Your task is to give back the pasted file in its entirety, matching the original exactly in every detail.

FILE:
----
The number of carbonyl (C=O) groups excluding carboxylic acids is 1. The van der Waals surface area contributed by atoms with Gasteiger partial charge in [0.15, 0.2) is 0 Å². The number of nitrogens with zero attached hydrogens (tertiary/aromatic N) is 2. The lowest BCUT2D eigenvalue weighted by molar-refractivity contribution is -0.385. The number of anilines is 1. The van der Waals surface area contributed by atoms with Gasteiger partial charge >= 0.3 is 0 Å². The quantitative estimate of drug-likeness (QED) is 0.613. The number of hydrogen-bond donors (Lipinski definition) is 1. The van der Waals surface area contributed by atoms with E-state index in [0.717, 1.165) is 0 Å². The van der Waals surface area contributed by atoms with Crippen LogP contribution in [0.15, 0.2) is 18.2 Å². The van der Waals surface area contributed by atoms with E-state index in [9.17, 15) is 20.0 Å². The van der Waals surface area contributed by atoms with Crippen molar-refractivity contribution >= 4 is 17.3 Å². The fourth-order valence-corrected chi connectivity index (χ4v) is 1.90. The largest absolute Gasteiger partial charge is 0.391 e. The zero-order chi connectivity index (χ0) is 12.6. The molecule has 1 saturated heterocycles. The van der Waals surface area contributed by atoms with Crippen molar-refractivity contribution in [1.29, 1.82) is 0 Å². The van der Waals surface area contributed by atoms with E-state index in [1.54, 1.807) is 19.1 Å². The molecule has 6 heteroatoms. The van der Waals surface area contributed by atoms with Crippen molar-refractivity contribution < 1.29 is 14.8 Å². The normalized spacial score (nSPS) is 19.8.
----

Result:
The number of carbonyl (C=O) groups excluding carboxylic acids is 1. The van der Waals surface area contributed by atoms with Gasteiger partial charge in [0.15, 0.2) is 0 Å². The number of nitrogens with zero attached hydrogens (tertiary/aromatic N) is 2. The lowest BCUT2D eigenvalue weighted by molar-refractivity contribution is -0.385. The number of anilines is 1. The van der Waals surface area contributed by atoms with Gasteiger partial charge >= 0.3 is 0 Å². The quantitative estimate of drug-likeness (QED) is 0.613. The number of hydrogen-bond donors (Lipinski definition) is 1. The van der Waals surface area contributed by atoms with E-state index in [0.717, 1.165) is 0 Å². The van der Waals surface area contributed by atoms with Crippen LogP contribution in [0.15, 0.2) is 18.2 Å². The van der Waals surface area contributed by atoms with E-state index in [9.17, 15) is 20.0 Å². The van der Waals surface area contributed by atoms with Crippen molar-refractivity contribution >= 4 is 17.3 Å². The fourth-order valence-corrected chi connectivity index (χ4v) is 1.90. The largest absolute Gasteiger partial charge is 0.391 e. The zero-order chi connectivity index (χ0) is 12.6. The molecule has 1 saturated heterocycles. The van der Waals surface area contributed by atoms with Crippen molar-refractivity contribution in [1.29, 1.82) is 0 Å². The van der Waals surface area contributed by atoms with E-state index in [1.54, 1.807) is 19.1 Å². The molecule has 6 heteroatoms. The van der Waals surface area contributed by atoms with Crippen molar-refractivity contribution < 1.29 is 14.8 Å². The normalized spacial score (nSPS) is 19.8.